Plot: Gavin Guile – the Prism over the Chromeia – has been lost, believed dead. The uproar in his absence only helps his enemies with their war and his father to start taking the control he has always wanted.
But Gavin is not dead. Instead, he is coming to terms with the loss of his power and what it means for him.
In the meantime, Kip must continue to learn all he can in order to survive, while his friends fight their own personal battles. Enemies can be found within and without, and there is no telling where danger might come from.
Quote: `“Look at me, grandfather,” Kip snapped. “I am Guile. Body, blood, and will. Deny it.” If you dare, his attitude added.`
Opinion: As with The Black Prism and The Blinding Knife, this book had me laughing and gasping the whole way through. Let me tell you, that’s a little awkward when you are spending most of your time reading on a packed commuter train.
After thoroughly enjoying the first two books, I was eager to start this one. It did not disappoint. The plot was more intense again than the first two, with the stakes higher than ever and the consequences of actions have extreme reactions at times. The tension was handled masterfully and the humour interrupted in just the right places to keep you breathing.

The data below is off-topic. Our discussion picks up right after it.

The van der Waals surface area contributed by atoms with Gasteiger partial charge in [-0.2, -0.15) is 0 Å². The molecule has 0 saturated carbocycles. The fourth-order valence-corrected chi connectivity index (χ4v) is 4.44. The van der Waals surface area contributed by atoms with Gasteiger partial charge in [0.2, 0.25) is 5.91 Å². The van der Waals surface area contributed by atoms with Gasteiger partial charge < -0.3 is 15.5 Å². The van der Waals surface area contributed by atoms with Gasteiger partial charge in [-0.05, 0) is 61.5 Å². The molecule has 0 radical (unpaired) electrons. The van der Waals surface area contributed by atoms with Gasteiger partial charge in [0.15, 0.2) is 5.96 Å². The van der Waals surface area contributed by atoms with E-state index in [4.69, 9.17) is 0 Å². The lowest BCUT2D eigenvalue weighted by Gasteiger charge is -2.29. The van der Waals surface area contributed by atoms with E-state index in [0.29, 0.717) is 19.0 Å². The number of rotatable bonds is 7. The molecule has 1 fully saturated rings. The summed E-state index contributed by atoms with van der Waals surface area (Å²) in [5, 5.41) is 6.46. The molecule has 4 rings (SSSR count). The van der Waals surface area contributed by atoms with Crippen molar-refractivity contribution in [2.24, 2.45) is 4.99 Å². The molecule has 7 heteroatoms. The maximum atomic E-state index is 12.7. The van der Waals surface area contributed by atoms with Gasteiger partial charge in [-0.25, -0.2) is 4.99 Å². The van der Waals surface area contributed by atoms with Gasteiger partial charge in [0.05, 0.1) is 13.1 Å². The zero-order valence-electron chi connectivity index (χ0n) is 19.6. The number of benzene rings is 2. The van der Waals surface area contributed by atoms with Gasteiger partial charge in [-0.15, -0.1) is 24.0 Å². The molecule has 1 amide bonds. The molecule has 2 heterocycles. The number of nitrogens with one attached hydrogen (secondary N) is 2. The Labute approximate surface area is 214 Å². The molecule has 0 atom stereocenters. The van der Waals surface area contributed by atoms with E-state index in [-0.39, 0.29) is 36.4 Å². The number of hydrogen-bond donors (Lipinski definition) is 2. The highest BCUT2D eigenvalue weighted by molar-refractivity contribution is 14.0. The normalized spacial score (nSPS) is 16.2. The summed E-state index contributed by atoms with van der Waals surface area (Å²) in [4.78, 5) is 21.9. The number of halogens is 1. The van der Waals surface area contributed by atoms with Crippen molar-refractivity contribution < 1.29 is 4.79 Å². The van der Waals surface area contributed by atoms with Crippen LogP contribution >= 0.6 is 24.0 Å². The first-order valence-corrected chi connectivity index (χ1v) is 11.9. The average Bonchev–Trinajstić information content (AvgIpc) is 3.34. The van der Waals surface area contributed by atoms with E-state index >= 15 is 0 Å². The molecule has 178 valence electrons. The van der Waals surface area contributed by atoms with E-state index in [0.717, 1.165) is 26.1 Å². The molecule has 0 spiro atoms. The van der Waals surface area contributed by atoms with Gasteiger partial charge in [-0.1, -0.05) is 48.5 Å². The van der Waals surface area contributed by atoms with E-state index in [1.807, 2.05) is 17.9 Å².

The characters’ development comes on in leaps and bounds this time. Gavin’s character has a complete change around with the loss of his power, but is still as likeable than ever. Karris too must take a new position and does so in a way that does not diminish her power or likeability in any way. Kip and Teia begin to truly understand the depths of their power and precisely what they are capable of when they let themselves believe it. The reader can connect to the characters – all of them – the whole way through.
With the plot and the characters ticking all the boxes, the book draws the reader in and holds their attention. The split narration works perfectly, switching between them to not only give a wider view of what is happening, but allowing you to connect to all of the main characters.
The writing is strong. It has to be to hold my attention for an 800 page book, especially as it is the third in the series. The plot, the characters, the pacing… Weeks knows how to write fantasy, there is nothing more I can say to that. The twist at the end of the book has me eagerly awaiting the final instalment and I’m frustrated that I have to wait almost an entire year before I get to find out what happens.
If you are looking for some high fantasy, full of magic and fights with enough moments to literally make you laugh out loud, then you simply must check out The Lightbringer Series. All of the elements work perfectly for a thoroughly enjoyable read from start to finish.